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Hastings' Dictionary of the New Testament [1]


1 . Christian Ethics was roughly constituted in the early centuries by the recognition of two moralities—common morality, requiring a minimum of obedience to law from those living in the world, and first-class morality, the super-legal or supererogatory goodness of those who practised asceticism. Into the service of the latter, with its ‘counsels of perfection’ ( 1 Corinthians 7:25 with  Matthew 19:21—these texts are very early applied in this fashion), all Christian enthusiasm tended to pour itself. This more exacting life is praised as making men resemble the angels . Christ had described the angels as unwedded ( Matthew 22:30 ||); an age, preoccupied with problems of sex, fastened upon this as the leading truth in regard to those exalted beings. But it is in point of fact a mere external—and therefore, of course, it is imitable! The essential thing is, that angels ‘fulfil God’s word’ ( Psalms 103:20). To our Lord Himself this was the essential about them: ‘Thy will be done, as in heaven , so on earth’ ( Matthew 6:10). And, when we think of that truth, we see that our proper pattern is not the angels, but the Son. About angels we know little, if anything, that is certain. They are supernatural, almost unnatural beings. The Son came into this world that we might know Him, and has obeyed God’s will under our own conditions, in their extremest and most burden some type.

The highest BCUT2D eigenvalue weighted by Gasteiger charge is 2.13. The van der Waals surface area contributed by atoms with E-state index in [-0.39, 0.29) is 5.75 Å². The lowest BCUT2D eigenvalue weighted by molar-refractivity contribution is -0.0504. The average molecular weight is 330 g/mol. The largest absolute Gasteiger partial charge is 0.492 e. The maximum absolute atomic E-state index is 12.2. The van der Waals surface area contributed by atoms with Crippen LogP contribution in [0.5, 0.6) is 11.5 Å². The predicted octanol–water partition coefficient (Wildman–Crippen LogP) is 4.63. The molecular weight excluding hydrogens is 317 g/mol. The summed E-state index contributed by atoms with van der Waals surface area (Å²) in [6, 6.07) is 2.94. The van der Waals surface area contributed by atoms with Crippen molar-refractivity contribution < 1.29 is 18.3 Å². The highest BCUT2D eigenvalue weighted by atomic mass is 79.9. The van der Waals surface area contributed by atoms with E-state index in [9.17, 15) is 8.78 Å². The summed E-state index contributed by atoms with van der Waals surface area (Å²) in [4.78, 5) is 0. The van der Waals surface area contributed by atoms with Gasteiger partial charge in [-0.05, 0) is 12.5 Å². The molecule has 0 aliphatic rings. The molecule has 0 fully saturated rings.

2 . This reinterpretation—imitation of Christ rather than of angels—took place within Catholic ethics, with a great gain in the direction of living Christian truth. The most conspicuous leader was St. Francis of Assisi (1182–1226), ‘that child of nature and child of God, half angel and half nightingale’ (C. Bigg). Long before his time, the pattern of asceticism had been summed up in three virtues, Poverty, Chastity ( i.e. celibacy), and Obedience. There may have been pre-Christian influences at work in so moulding Christian monasticism. But the pattern of Christ could also be recognized in these virtues. He had ‘become poor’ ( 2 Corinthians 8:9); He had ‘made himself a eunuch for the kingdom of heaven’s sake ( Matthew 19:12); He had been ‘obedient even unto death, yea, the death of the cross’ ( Philippians 2:8). Of course, historical knowledge and Christian insight—but the Middle Ages were weak in both—see differences as well as similarities. Above all, Christ, who was persecuted and slain as a revolutionary, can hardly serve in fairness as a pattern of blind obedience to constituted human authorities. But, to St. Francis, the requirements of obedience—a rule for his ‘Order,’ and unhesitating submission to the Pope—were established conditions, which he never thought of criticising. Much the same may be said in regard to ‘chastity.’ The really important features of St. Francis’ character, and of the movement it gave rise to, were as follows. (1) By the idea of imitating the behaviour of Jesus Christ, St. Francis cut his way direct to the centre of things, unhindered, if unhelped, by the overgrown and often corrupt Church system of his time, and restored new life to personal religion and personal Christianity. (2) His enthusiasm for poverty was a living contribution to religious progress. Poverty to him was no inherited conventional virtue. He joyed in it. And, in this joy, he penetrated beyond externals, and showed that he had drunk from deep and full fountains. Poverty may be acquired by imitation; joy cannot. If there was something of extravagance in St. Francis’ love of poverty, there was also a permanent moral idea—the ‘simple life.’ We cannot here discuss the claims or conditions or limitations of that virtue; but we greet it with reverence in so great a genius as our Saint. Still further, we must recognize in St. Francis’ joy the influences of romance. ‘Poverty’ was his dear ‘bride.’ It was not for nothing that he lived in the days of chivalry. We recognize, too, the buoyancy of youth; St. Francis ‘entered religion’ at 25, and died at 44. These are accessories—innocent and touching accessories—at which Christianity may smile, but certainly will not frown. The centre lies deeper. Who can doubt that Christ’s own joy dwelt in St. Francis? (3) He was a servant of his fellow-men. Here in part he inherited from the Church. The first ascetics were hermits, living in solitude; but the social instinct, guided by the sagacity of Church rulers, crept after the solitaries, drew them into union, placed them under rule, and in many cases set them to useful work. The two great orders of friars, Dominicans as well as Franciscans, were preachers. But, besides preaching, St. Francis and all his followers who really shared his spirit were helpers of men in their needs and miseries; a very genuine part of the pattern set by Christ. (4) The order of Tertiaries —semi-Franciscans, men or women, living in the world; not even pledged to celibacy —was a gallant attempt to minimize the distinction between the two moralities, and to make personal Christianity, as St. Francis had discovered it, available for non-ascetics. Here then we see the Christianity of imitation at its very best (but, as we have noted, it is more than imitation). St. Francis’ Christianity is an all-round thing—living, attractive, strong, serviceable, joyous. Why could he not reform the Church by his indirect influence? Perhaps he was too sweet. Perhaps the lingering taint of the theory of two castes and two moralities frustrated him. Again, external poverty might not be in others what it was in St. Francis, the vehicle of simplicity and spiritual joy. Most obviously, external poverty broke down—even Franciscans evaded the full sacrifice. It is little shame to have failed in a region where no one wholly succeeds. Yet we must note that where St. Francis failed, Luther triumphed.